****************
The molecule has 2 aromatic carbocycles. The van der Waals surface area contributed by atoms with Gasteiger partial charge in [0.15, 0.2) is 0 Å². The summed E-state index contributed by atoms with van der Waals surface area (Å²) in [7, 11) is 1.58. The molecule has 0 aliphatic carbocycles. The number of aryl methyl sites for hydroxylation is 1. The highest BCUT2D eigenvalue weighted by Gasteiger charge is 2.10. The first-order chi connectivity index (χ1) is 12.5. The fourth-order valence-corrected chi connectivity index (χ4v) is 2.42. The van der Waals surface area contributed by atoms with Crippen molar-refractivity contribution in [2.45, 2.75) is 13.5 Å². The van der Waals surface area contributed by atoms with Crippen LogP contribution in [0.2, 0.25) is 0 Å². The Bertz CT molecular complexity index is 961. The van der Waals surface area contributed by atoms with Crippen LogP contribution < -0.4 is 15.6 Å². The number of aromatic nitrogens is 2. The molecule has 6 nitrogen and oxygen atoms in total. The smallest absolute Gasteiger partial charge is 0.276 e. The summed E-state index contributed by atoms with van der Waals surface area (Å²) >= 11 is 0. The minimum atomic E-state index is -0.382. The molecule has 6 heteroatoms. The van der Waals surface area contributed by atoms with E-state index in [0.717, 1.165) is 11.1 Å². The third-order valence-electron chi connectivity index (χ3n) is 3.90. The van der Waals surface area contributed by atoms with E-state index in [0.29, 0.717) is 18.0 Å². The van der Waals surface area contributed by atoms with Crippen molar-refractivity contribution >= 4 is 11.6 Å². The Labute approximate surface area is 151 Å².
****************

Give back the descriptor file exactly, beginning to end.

The molecule has 2 aromatic carbocycles. The van der Waals surface area contributed by atoms with Gasteiger partial charge in [0.15, 0.2) is 0 Å². The summed E-state index contributed by atoms with van der Waals surface area (Å²) in [7, 11) is 1.58. The molecule has 0 aliphatic carbocycles. The number of aryl methyl sites for hydroxylation is 1. The highest BCUT2D eigenvalue weighted by Gasteiger charge is 2.10. The first-order chi connectivity index (χ1) is 12.5. The fourth-order valence-corrected chi connectivity index (χ4v) is 2.42. The van der Waals surface area contributed by atoms with Crippen molar-refractivity contribution in [2.45, 2.75) is 13.5 Å². The van der Waals surface area contributed by atoms with Crippen LogP contribution in [0.2, 0.25) is 0 Å². The Bertz CT molecular complexity index is 961. The van der Waals surface area contributed by atoms with Crippen LogP contribution < -0.4 is 15.6 Å². The number of aromatic nitrogens is 2. The molecule has 6 nitrogen and oxygen atoms in total. The smallest absolute Gasteiger partial charge is 0.276 e. The summed E-state index contributed by atoms with van der Waals surface area (Å²) >= 11 is 0. The minimum atomic E-state index is -0.382. The molecule has 6 heteroatoms. The van der Waals surface area contributed by atoms with E-state index in [0.717, 1.165) is 11.1 Å². The third-order valence-electron chi connectivity index (χ3n) is 3.90. The van der Waals surface area contributed by atoms with E-state index in [0.29, 0.717) is 18.0 Å². The van der Waals surface area contributed by atoms with Crippen molar-refractivity contribution >= 4 is 11.6 Å². The Labute approximate surface area is 151 Å².